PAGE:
The image above pictures Sir Chandrasekhara Venkata Raman. He was a brilliant physicist whose work helps us understand how blue feathers get their color, among many other things. His name is attached to concepts such as Raman scattering and Raman spectroscopy.
The natural world overflows with an abundance of variety and if we are to study it, we must name all the parts.
The natural world isn’t just birds and trees, slime molds and paramecia. It is also galaxies and exo-planets, sediments and geological layers, conservation laws and symmetries, chemical processes and pathways, and an uncountable number of other things that exist independently of humans.
Even mathematics is a part of nature; in fact, it is nature at its most fundamental level. It certainly isn’t a human invention or “language.” It unveils truths that exist “out there” no less than biology does.
We have to discover all of this, and that is not easy.
In naming what we discover, we sometimes, not always, give some credit to those that did the work. It is not a perfect process, and it has not always been fair. But there are good reasons to recognize people and provide additional incentive for contributing to our shared knowledge. In some fields, this is a common practice. In others, not so much. For example, only about 5% of North American birds have a common English name that commemorates a person.
Since I am a physicist, I will, off the top of my head, riff on some of the names we use to refer to other parts of the same natural world, parts that are no less real than a sparrow. In fact they are more fundamental than a sparrow, more universal. You may know some, not others:
Galilean invariance. Newton’s laws of motion. Bose-Einstein statistics. Fermions. Maxwell’s equations. The Stark effect. Heisenberg’s uncertainty principle. Curie temperature. Planck’s constant. The Pauli exclusion principle. The Higgs boson. Fraunhofer lines. Helmholtz free energy. The Schrödinger equation. Minkowski space. Amperage. Voltage. Gaussian distribution. Lorentz transformation. The Laplacian. The Hamiltonian. Noether’s theorem…
Your eyes are glazing over… apologies! I’m a nerd and was just getting started, but I’ll stop. You get the idea: we name a lot more than 5% of our “birds” in physics after people.
You may or may not know much about the individuals in that short list. I imagine that if you did some digging, you’d eventually find something objectionable about most of them. (If you find nothing, well, then, that particular soul must have hid their skeletons pretty well.) I’ve never engaged in such an intellectually forlorn activity myself, but have at it, if you are so inclined. I do know that Johannes Stark was downright evil (he also won a Nobel Prize), and that even kindly old Albert Einstein, everyone’s favorite eccentric, genius uncle, expressed horribly racist ideas about Chinese people. Sorry to rob you of your innocence on that fact, if that’s news to you.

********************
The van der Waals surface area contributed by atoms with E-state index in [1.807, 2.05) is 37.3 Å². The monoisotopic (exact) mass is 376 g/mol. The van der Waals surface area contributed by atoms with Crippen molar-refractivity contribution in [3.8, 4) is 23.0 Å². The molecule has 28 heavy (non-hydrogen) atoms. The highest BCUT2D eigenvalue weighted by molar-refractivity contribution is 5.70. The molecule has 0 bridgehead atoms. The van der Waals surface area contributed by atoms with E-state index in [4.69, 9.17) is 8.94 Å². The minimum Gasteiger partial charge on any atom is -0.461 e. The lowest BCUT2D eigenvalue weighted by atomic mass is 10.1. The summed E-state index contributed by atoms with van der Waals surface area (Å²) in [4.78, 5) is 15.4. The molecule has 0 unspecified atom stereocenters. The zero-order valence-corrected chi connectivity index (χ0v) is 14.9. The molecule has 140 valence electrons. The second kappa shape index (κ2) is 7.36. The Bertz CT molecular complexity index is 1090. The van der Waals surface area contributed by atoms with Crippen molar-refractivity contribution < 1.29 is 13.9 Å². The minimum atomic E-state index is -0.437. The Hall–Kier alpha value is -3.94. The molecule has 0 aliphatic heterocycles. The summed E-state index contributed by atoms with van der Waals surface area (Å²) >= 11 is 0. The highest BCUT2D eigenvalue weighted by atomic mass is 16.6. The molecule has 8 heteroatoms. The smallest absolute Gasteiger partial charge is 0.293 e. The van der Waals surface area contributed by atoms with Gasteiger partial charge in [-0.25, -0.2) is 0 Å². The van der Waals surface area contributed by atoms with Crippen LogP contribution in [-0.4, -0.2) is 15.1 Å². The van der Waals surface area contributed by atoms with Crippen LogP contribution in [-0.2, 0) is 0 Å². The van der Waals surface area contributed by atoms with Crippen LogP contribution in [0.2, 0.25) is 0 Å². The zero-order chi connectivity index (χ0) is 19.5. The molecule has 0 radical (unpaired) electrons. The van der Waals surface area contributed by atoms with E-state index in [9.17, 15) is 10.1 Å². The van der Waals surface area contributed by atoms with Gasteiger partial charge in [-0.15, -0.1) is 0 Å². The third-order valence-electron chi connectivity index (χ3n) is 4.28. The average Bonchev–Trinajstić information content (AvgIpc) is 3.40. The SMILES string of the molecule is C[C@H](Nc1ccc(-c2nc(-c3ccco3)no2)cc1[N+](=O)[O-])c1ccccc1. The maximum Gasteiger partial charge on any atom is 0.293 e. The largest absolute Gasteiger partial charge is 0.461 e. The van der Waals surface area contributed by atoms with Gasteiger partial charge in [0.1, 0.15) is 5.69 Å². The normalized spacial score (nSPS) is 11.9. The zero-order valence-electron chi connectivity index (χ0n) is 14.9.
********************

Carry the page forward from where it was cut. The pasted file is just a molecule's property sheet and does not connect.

So, do these names, and the thousands more like them (not to mention those in other fields) all need to be changed to make science more “welcoming”? Are these “verbal statues” that must come down?
Where does it stop?
Please let that question marinate in your brain juices as we get back to the AOS bird naming controversy.
If we could have rational actors representing the two sides, they’d meet in the middle. And if I were one of the parties, I would most respectfully say to the other: I’m here to listen and take concrete steps to make birding better for everyone. And yes, I’ll make some concessions. I’ll accept (against my own better judgment) that we take down some bird names that are representative of the worst examples you’ve cited. I understand the symbolic value of doing this. I’ll meet you halfway. But you cannot have them all. You cannot have Alexander Wilson and a number of others who, despite whatever flaws they might have had, were extraordinary, inspiring individuals. They don’t deserve the ignominy, nor these first stones cast by the self-proclaimed sinless. Need I point out the equally powerful symbolic value here as well?
To negotiate in good faith, you need to be willing to give some ground. One side, so far, has refused to do this. But paradoxically, they would actually win more if they made some modest concessions, because reasonable people prefer to see accords made, and they lament the worsening polarization. Those who truly honor diversity will act to consecrate diversity of opinion.
When it comes to historical figures, let’s have some nuance. In judging them, let us be splitters and not lumpers. We can yet have Pinewoods (nee Bachman’s) Sparrow and Wilson’s Warbler. Bathwater status: thrown out. Baby status: safe and sound. Everyone wins. Everyone learns something.
What say you?
I wish you all the birdiest of days.